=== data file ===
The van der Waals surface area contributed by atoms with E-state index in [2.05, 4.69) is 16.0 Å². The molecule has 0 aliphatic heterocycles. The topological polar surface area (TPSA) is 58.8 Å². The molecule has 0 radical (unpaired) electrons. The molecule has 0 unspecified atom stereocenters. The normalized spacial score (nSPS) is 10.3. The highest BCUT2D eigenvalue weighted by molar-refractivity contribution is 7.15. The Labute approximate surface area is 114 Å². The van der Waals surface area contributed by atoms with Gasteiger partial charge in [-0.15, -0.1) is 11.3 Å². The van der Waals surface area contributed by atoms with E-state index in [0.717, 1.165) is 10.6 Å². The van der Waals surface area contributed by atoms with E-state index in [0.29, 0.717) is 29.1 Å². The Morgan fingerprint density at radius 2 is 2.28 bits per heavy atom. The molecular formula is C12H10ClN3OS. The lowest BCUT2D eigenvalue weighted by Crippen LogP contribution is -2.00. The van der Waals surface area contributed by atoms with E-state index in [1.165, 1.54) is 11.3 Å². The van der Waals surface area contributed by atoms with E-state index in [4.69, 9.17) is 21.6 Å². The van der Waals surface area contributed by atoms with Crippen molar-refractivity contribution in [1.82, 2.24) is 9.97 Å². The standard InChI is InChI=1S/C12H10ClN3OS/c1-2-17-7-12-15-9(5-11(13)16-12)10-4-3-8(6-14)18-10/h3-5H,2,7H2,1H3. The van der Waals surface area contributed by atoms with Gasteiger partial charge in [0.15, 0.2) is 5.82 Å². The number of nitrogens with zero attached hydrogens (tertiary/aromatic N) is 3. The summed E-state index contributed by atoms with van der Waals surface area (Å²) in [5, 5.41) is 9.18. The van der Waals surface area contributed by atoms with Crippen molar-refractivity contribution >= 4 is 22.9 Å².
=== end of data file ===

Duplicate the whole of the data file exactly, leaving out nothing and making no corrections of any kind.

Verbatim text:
The van der Waals surface area contributed by atoms with E-state index in [2.05, 4.69) is 16.0 Å². The molecule has 0 aliphatic heterocycles. The topological polar surface area (TPSA) is 58.8 Å². The molecule has 0 radical (unpaired) electrons. The molecule has 0 unspecified atom stereocenters. The normalized spacial score (nSPS) is 10.3. The highest BCUT2D eigenvalue weighted by molar-refractivity contribution is 7.15. The Labute approximate surface area is 114 Å². The van der Waals surface area contributed by atoms with Gasteiger partial charge in [-0.15, -0.1) is 11.3 Å². The van der Waals surface area contributed by atoms with E-state index in [0.717, 1.165) is 10.6 Å². The van der Waals surface area contributed by atoms with E-state index in [0.29, 0.717) is 29.1 Å². The Morgan fingerprint density at radius 2 is 2.28 bits per heavy atom. The molecular formula is C12H10ClN3OS. The lowest BCUT2D eigenvalue weighted by Crippen LogP contribution is -2.00. The van der Waals surface area contributed by atoms with E-state index in [1.165, 1.54) is 11.3 Å². The van der Waals surface area contributed by atoms with E-state index in [4.69, 9.17) is 21.6 Å². The van der Waals surface area contributed by atoms with Crippen molar-refractivity contribution in [1.82, 2.24) is 9.97 Å². The standard InChI is InChI=1S/C12H10ClN3OS/c1-2-17-7-12-15-9(5-11(13)16-12)10-4-3-8(6-14)18-10/h3-5H,2,7H2,1H3. The van der Waals surface area contributed by atoms with Gasteiger partial charge in [0.15, 0.2) is 5.82 Å². The number of nitrogens with zero attached hydrogens (tertiary/aromatic N) is 3. The summed E-state index contributed by atoms with van der Waals surface area (Å²) in [5, 5.41) is 9.18. The van der Waals surface area contributed by atoms with Crippen molar-refractivity contribution >= 4 is 22.9 Å².